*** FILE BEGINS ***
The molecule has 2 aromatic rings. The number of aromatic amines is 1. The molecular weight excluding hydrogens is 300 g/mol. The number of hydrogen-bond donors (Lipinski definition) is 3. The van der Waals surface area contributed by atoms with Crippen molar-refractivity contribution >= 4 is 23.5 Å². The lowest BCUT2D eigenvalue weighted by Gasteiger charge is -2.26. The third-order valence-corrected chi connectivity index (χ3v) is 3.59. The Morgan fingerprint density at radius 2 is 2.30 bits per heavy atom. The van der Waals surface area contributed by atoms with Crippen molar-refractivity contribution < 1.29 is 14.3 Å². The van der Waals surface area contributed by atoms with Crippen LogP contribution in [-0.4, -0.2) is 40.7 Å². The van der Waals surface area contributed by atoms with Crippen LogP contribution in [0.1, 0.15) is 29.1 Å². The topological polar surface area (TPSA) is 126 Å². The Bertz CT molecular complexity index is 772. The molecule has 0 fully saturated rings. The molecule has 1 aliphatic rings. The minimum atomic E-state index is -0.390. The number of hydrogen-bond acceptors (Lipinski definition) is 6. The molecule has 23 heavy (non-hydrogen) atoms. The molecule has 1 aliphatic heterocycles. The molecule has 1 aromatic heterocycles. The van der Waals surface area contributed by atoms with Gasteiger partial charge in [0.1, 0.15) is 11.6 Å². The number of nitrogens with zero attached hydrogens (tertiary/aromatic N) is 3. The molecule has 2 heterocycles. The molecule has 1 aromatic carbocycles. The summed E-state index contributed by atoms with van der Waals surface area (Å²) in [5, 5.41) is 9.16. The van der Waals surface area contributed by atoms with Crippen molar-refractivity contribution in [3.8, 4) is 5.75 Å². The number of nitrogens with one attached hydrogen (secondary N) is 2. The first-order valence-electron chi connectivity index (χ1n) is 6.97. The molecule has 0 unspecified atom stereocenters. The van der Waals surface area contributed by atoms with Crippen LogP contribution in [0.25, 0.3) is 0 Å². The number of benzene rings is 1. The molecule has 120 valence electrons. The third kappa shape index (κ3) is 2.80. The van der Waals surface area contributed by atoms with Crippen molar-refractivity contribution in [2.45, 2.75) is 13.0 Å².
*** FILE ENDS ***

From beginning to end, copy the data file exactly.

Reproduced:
The molecule has 2 aromatic rings. The number of aromatic amines is 1. The molecular weight excluding hydrogens is 300 g/mol. The number of hydrogen-bond donors (Lipinski definition) is 3. The van der Waals surface area contributed by atoms with Crippen molar-refractivity contribution >= 4 is 23.5 Å². The lowest BCUT2D eigenvalue weighted by Gasteiger charge is -2.26. The third-order valence-corrected chi connectivity index (χ3v) is 3.59. The Morgan fingerprint density at radius 2 is 2.30 bits per heavy atom. The van der Waals surface area contributed by atoms with Crippen molar-refractivity contribution < 1.29 is 14.3 Å². The van der Waals surface area contributed by atoms with Crippen LogP contribution in [-0.4, -0.2) is 40.7 Å². The van der Waals surface area contributed by atoms with Crippen LogP contribution in [0.1, 0.15) is 29.1 Å². The topological polar surface area (TPSA) is 126 Å². The Bertz CT molecular complexity index is 772. The molecule has 0 fully saturated rings. The molecule has 1 aliphatic rings. The minimum atomic E-state index is -0.390. The number of hydrogen-bond acceptors (Lipinski definition) is 6. The molecule has 23 heavy (non-hydrogen) atoms. The molecule has 1 aliphatic heterocycles. The molecule has 1 aromatic heterocycles. The van der Waals surface area contributed by atoms with Gasteiger partial charge in [0.1, 0.15) is 11.6 Å². The number of nitrogens with zero attached hydrogens (tertiary/aromatic N) is 3. The molecule has 2 heterocycles. The molecule has 1 aromatic carbocycles. The summed E-state index contributed by atoms with van der Waals surface area (Å²) in [5, 5.41) is 9.16. The van der Waals surface area contributed by atoms with Crippen molar-refractivity contribution in [3.8, 4) is 5.75 Å². The number of nitrogens with one attached hydrogen (secondary N) is 2. The first-order valence-electron chi connectivity index (χ1n) is 6.97. The molecule has 0 unspecified atom stereocenters. The van der Waals surface area contributed by atoms with Crippen LogP contribution in [0.25, 0.3) is 0 Å². The number of benzene rings is 1. The molecule has 120 valence electrons. The third kappa shape index (κ3) is 2.80. The van der Waals surface area contributed by atoms with Crippen molar-refractivity contribution in [2.45, 2.75) is 13.0 Å².